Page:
Like 21st century America, the park also gives the illusion that you’re free to explore and create your own experiences. Of course, that’s not true. The park is open for 11 hours a day, and the average wait for a ride was 45 minutes. Add in time for vomiting, and maybe you can do 10 rides per visit. If you really want to experience all that the park has to offer, you can buy a supplemental “The Flash” pass that will allow you jump ahead, skip the lines and accomplish more than those without the pass. It’s created a sort of class system at the park, where those with “The Flash” avoid looking at the people waiting as they jump ahead, enjoying the privilege they bought for their kids and wondering why everyone else doesn’t do the same thing. At some point, The Flash pass will allow holders to get on exclusive rides, while those who just paid the gate fee will stand in lines going nowhere. At that point, it will be a perfect model of Paul Ryan‘s vision for America.
While we were eating lunch, there was a commotion and I looked up to see that a woman was lying on the ground, evidently having a seizure. I realized after witnessing a fatal motorcycle crash a few years ago that my first instinct when seeing someone seriously hurt is trying not to cry (see fantasy of being a man’s man, above). My second instinct is trying to help. But there was nothing to be done for this woman that the 1/2 dozen strangers already at her side weren’t doing. So then, my next ten thoughts in order were:
(1)Boy, this is really going to upset my kids.
(2)I’ve got to explain what a seizure is and that she’ll be ok.
(3) I hope they don’t get so upset that they stop eating their chicken strips- two goddamned kids meals cost me twenty bucks!
(4)This woman could be dying, and I’m worried about my kids eating their chicken strips. I’m a terrible person.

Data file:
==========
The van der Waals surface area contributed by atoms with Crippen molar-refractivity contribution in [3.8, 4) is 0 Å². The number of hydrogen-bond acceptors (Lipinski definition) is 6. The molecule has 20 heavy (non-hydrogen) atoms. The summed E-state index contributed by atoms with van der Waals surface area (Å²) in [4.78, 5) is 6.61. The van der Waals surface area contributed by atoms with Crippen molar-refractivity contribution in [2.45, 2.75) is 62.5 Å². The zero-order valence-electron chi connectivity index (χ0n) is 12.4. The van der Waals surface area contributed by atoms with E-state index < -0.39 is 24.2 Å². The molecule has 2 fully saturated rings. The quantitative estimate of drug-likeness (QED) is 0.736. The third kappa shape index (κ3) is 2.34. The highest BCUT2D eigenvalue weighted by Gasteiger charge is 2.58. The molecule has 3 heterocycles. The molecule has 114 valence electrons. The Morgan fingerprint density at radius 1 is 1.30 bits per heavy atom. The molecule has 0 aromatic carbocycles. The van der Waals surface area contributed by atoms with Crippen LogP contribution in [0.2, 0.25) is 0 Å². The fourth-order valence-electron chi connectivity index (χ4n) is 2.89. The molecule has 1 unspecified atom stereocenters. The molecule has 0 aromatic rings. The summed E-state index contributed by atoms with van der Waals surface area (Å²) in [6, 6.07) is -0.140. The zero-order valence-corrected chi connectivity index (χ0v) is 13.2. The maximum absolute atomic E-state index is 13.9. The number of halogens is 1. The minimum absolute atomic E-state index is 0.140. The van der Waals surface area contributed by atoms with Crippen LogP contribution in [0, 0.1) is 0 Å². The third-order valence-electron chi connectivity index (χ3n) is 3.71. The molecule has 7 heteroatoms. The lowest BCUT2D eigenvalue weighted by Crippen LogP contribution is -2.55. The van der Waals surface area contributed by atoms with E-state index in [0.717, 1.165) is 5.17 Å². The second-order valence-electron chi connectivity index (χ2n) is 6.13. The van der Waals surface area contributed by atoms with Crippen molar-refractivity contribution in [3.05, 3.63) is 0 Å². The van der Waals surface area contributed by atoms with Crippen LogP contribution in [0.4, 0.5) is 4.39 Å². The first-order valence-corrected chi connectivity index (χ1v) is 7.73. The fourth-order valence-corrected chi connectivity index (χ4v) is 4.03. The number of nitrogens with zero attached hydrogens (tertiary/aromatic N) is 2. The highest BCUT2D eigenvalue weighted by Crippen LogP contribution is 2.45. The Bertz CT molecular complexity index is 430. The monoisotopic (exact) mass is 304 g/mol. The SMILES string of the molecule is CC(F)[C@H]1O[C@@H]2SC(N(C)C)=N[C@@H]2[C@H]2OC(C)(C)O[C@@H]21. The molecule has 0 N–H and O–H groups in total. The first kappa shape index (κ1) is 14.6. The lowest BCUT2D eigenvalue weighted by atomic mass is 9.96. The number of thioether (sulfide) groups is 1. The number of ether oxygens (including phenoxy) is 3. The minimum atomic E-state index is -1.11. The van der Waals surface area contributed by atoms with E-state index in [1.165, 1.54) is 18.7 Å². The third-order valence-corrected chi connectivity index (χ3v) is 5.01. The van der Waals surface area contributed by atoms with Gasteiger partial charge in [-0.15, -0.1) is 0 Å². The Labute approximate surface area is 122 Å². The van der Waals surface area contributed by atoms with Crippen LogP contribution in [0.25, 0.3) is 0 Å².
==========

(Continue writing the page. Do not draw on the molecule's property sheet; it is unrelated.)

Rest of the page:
(5)Maybe I should eat their chicken. Shame to waste it. It was twenty bucks!
(6)I should pray. There’s no God. I should pray anyway. I’m a terrible person.
(7)Good, the kids are still eating and not watching this woman’s eyes roll back in her head.
(8)What if I died here?
(9)It would be horrible to die on the ground at an amusement park, surrounded by french fries. Hey! She kind of looks like Gulliver tied down by the Lilliputians. French fry Lilliputians. Ha!
(10)If I died at Great America surrounded by french fries and a spilled super-sized soda, my wife would have to make up a better story so people didn’t laugh at my funeral.
This thought process led me to a new life lesson: if you’ve just spent serious money for a “fun” excursion with your kids and you realize it would be terrible and embarrassing thing to die there, you have to ask yourself how much fun you’re actually having. It kinda ruins the notion of a fantasy, huh?
A few days after Great America, we biked with our kids to a park not far from us. My kids went to the pond, where they saw an immature black crowned night heron. Both boys watched the bird fish for 20 minutes. We walked around, saw frogs and turtles, went to the playground, had a picnic and biked home a few hours later. The whole thing cost me $18 for the sandwiches.
Three days later, my seven year old is still talking about the black crowned night heron. He hasn’t really mentioned Great America since. There’s some kind of lesson there, too.